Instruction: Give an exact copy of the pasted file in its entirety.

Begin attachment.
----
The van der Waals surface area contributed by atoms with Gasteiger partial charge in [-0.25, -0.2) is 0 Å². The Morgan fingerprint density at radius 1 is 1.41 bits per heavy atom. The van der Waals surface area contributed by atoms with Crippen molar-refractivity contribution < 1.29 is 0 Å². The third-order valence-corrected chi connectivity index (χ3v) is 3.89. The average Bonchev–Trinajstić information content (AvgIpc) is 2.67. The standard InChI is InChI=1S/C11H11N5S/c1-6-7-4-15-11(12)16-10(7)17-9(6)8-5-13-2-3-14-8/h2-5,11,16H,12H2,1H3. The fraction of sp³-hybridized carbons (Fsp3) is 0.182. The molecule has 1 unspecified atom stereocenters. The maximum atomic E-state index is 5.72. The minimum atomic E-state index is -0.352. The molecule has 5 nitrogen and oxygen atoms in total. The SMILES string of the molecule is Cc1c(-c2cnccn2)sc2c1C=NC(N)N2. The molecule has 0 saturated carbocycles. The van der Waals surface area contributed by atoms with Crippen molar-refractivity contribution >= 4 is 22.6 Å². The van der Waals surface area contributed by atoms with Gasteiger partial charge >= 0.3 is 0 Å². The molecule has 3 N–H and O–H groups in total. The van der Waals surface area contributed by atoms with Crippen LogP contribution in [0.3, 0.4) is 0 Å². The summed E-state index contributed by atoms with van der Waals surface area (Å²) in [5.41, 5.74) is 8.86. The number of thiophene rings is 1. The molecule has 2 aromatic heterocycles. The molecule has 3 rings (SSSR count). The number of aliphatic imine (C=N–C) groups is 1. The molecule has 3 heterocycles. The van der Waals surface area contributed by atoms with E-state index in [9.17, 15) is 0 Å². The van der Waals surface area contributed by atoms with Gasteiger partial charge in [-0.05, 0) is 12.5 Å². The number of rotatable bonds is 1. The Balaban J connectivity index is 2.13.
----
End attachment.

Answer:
The van der Waals surface area contributed by atoms with Gasteiger partial charge in [-0.25, -0.2) is 0 Å². The Morgan fingerprint density at radius 1 is 1.41 bits per heavy atom. The van der Waals surface area contributed by atoms with Crippen molar-refractivity contribution < 1.29 is 0 Å². The third-order valence-corrected chi connectivity index (χ3v) is 3.89. The average Bonchev–Trinajstić information content (AvgIpc) is 2.67. The standard InChI is InChI=1S/C11H11N5S/c1-6-7-4-15-11(12)16-10(7)17-9(6)8-5-13-2-3-14-8/h2-5,11,16H,12H2,1H3. The fraction of sp³-hybridized carbons (Fsp3) is 0.182. The molecule has 1 unspecified atom stereocenters. The maximum atomic E-state index is 5.72. The minimum atomic E-state index is -0.352. The molecule has 5 nitrogen and oxygen atoms in total. The SMILES string of the molecule is Cc1c(-c2cnccn2)sc2c1C=NC(N)N2. The molecule has 0 saturated carbocycles. The van der Waals surface area contributed by atoms with Crippen molar-refractivity contribution >= 4 is 22.6 Å². The van der Waals surface area contributed by atoms with Gasteiger partial charge >= 0.3 is 0 Å². The molecule has 3 N–H and O–H groups in total. The van der Waals surface area contributed by atoms with Crippen LogP contribution in [0.3, 0.4) is 0 Å². The summed E-state index contributed by atoms with van der Waals surface area (Å²) in [5.41, 5.74) is 8.86. The number of thiophene rings is 1. The molecule has 2 aromatic heterocycles. The molecule has 3 rings (SSSR count). The number of aliphatic imine (C=N–C) groups is 1. The molecule has 3 heterocycles. The van der Waals surface area contributed by atoms with E-state index in [9.17, 15) is 0 Å². The van der Waals surface area contributed by atoms with Gasteiger partial charge in [-0.05, 0) is 12.5 Å². The number of rotatable bonds is 1. The Balaban J connectivity index is 2.13.